Many businesses are looking for ways to help others during this unprecedented time. One method is for businesses to commit publicly to donating a specified item or dollar amount in exchange for some kind of consumer behavior (e.g., the purchase of a good or service). For example, one popular exercise company committed to donating $1 to a local food bank (up to $500,000) for every specified class taken over a weekend. In these trying times, efforts like this should be applauded. However, these arrangements (known as commercial coventures and charitable sales promotions) are also regulated by state laws in most states. Companies need to structure such arrangements to be compliant with these laws.
Generally, a commercial co-venture exists when a for-profit entity represents that the purchase or use of goods or services offered by the for-profit entity will benefit any charitable organization or charitable purpose. Sometimes the charitable donation is made in-kind—for example, a meal is donated rather than a dollar amount. Often the for-profit entity will wish to cap its donation at a specified limit and will limit the promotion to a specified timeframe.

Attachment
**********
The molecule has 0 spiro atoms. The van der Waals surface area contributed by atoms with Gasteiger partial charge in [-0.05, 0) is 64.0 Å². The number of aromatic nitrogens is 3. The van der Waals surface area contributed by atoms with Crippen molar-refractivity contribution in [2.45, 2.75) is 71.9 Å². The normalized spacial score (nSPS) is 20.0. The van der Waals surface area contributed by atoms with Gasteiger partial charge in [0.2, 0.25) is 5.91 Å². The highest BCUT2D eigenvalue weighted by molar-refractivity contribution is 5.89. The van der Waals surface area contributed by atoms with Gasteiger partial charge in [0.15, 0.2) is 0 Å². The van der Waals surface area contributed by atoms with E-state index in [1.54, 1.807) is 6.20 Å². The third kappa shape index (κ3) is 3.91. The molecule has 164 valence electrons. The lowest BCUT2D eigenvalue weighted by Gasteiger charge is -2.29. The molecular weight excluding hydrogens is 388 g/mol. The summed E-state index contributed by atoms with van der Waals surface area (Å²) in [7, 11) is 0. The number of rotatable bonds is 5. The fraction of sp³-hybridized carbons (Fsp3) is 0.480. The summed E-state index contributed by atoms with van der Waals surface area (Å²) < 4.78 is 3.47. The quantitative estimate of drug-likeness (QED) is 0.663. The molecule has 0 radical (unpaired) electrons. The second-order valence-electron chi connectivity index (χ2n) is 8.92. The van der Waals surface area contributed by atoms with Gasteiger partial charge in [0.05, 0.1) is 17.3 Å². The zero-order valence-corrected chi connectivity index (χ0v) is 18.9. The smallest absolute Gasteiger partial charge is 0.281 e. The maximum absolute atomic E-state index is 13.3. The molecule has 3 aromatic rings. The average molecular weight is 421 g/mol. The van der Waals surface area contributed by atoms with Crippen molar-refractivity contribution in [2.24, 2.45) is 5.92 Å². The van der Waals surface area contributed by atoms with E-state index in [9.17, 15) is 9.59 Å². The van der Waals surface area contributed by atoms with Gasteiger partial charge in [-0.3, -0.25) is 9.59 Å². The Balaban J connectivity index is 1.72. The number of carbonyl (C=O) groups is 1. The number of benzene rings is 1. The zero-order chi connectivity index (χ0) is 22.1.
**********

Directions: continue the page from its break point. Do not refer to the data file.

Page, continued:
Because these arrangements involve consumers and charities, many states have laws that regulate them from a consumer protection standpoint to attempt to make sure that the for-profit entity acts in accordance with its representations and that the money or goods that consumers believe are going to charity actually are contributed to the specified charity or charities. Usually, enforcement is handled through the state attorney general’s office. State laws differ significantly, and it is easy to run afoul of them without careful consideration.
Often, businesses do not realize these arrangements are commercial co-ventures and are subject to regulation. Failure to comply with commercial co-venture laws may result in significant fines and, often more damaging, negative publicity.
We encourage all endeavors to ease the burdens being placed on many facets of society right now. A commercial co-venture may be a great way to allow your business to drive sales while also benefiting a nonprofit organization in need. Taft attorneys are happy to assist you with compliance with state regulations should your business wish to consider a commercial co-venture.
Please visit our COVID-19 Toolkit for all of Taft’s updates on the coronavirus.